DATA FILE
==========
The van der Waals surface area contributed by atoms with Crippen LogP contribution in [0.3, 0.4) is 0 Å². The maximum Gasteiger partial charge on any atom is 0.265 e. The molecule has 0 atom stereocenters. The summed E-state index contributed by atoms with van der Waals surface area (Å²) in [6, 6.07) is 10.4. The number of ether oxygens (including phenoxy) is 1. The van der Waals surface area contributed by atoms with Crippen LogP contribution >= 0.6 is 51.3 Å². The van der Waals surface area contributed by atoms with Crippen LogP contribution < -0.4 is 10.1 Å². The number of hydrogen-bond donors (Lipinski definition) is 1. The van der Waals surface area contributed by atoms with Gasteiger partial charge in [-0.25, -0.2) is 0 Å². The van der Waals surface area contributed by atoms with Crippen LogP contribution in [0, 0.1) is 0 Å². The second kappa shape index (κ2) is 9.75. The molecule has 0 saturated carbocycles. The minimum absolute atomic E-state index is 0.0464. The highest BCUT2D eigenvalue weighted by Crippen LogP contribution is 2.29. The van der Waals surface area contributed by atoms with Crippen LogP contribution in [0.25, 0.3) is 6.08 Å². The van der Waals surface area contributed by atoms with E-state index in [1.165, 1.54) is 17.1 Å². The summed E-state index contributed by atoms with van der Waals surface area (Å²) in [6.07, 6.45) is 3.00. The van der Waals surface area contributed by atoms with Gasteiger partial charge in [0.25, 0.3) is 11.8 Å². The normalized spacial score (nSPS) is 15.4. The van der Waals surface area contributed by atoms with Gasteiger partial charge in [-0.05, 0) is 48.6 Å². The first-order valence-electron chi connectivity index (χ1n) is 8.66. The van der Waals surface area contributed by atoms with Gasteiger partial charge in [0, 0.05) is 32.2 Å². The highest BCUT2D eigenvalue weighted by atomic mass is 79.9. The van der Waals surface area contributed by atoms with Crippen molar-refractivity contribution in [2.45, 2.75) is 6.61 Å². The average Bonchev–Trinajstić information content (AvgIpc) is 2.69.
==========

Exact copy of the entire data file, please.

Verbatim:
The van der Waals surface area contributed by atoms with Crippen LogP contribution in [0.3, 0.4) is 0 Å². The maximum Gasteiger partial charge on any atom is 0.265 e. The molecule has 0 atom stereocenters. The summed E-state index contributed by atoms with van der Waals surface area (Å²) in [6, 6.07) is 10.4. The number of ether oxygens (including phenoxy) is 1. The van der Waals surface area contributed by atoms with Crippen LogP contribution >= 0.6 is 51.3 Å². The van der Waals surface area contributed by atoms with Crippen LogP contribution < -0.4 is 10.1 Å². The number of hydrogen-bond donors (Lipinski definition) is 1. The van der Waals surface area contributed by atoms with Gasteiger partial charge in [-0.25, -0.2) is 0 Å². The van der Waals surface area contributed by atoms with Crippen LogP contribution in [0, 0.1) is 0 Å². The second kappa shape index (κ2) is 9.75. The molecule has 0 saturated carbocycles. The minimum absolute atomic E-state index is 0.0464. The highest BCUT2D eigenvalue weighted by Crippen LogP contribution is 2.29. The van der Waals surface area contributed by atoms with Crippen LogP contribution in [0.25, 0.3) is 6.08 Å². The van der Waals surface area contributed by atoms with E-state index in [1.165, 1.54) is 17.1 Å². The summed E-state index contributed by atoms with van der Waals surface area (Å²) in [6.07, 6.45) is 3.00. The van der Waals surface area contributed by atoms with Gasteiger partial charge in [0.25, 0.3) is 11.8 Å². The normalized spacial score (nSPS) is 15.4. The van der Waals surface area contributed by atoms with Gasteiger partial charge in [-0.05, 0) is 48.6 Å². The first-order valence-electron chi connectivity index (χ1n) is 8.66. The van der Waals surface area contributed by atoms with Gasteiger partial charge in [0, 0.05) is 32.2 Å². The highest BCUT2D eigenvalue weighted by atomic mass is 79.9. The van der Waals surface area contributed by atoms with Crippen molar-refractivity contribution in [2.45, 2.75) is 6.61 Å². The average Bonchev–Trinajstić information content (AvgIpc) is 2.69.